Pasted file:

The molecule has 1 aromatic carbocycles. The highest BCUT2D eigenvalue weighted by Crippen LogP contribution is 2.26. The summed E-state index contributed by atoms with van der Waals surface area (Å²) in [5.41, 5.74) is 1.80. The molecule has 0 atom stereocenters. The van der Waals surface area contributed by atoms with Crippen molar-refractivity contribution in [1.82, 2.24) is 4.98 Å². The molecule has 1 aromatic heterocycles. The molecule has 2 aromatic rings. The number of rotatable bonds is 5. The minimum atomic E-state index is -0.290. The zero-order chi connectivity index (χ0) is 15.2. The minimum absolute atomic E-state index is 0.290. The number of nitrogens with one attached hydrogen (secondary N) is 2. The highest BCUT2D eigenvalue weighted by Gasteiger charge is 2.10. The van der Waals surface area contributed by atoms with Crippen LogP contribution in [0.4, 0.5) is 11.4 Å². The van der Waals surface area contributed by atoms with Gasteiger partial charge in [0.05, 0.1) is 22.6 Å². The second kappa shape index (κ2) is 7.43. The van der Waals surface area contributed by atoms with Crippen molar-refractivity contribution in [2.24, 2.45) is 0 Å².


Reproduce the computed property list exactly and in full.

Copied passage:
The molecule has 1 aromatic carbocycles. The highest BCUT2D eigenvalue weighted by Crippen LogP contribution is 2.26. The summed E-state index contributed by atoms with van der Waals surface area (Å²) in [5.41, 5.74) is 1.80. The molecule has 0 atom stereocenters. The van der Waals surface area contributed by atoms with Crippen molar-refractivity contribution in [1.82, 2.24) is 4.98 Å². The molecule has 1 aromatic heterocycles. The molecule has 2 aromatic rings. The number of rotatable bonds is 5. The minimum atomic E-state index is -0.290. The zero-order chi connectivity index (χ0) is 15.2. The minimum absolute atomic E-state index is 0.290. The number of nitrogens with one attached hydrogen (secondary N) is 2. The highest BCUT2D eigenvalue weighted by Gasteiger charge is 2.10. The van der Waals surface area contributed by atoms with Crippen LogP contribution in [0.4, 0.5) is 11.4 Å². The van der Waals surface area contributed by atoms with Gasteiger partial charge in [0.05, 0.1) is 22.6 Å². The second kappa shape index (κ2) is 7.43. The van der Waals surface area contributed by atoms with Crippen molar-refractivity contribution in [2.24, 2.45) is 0 Å².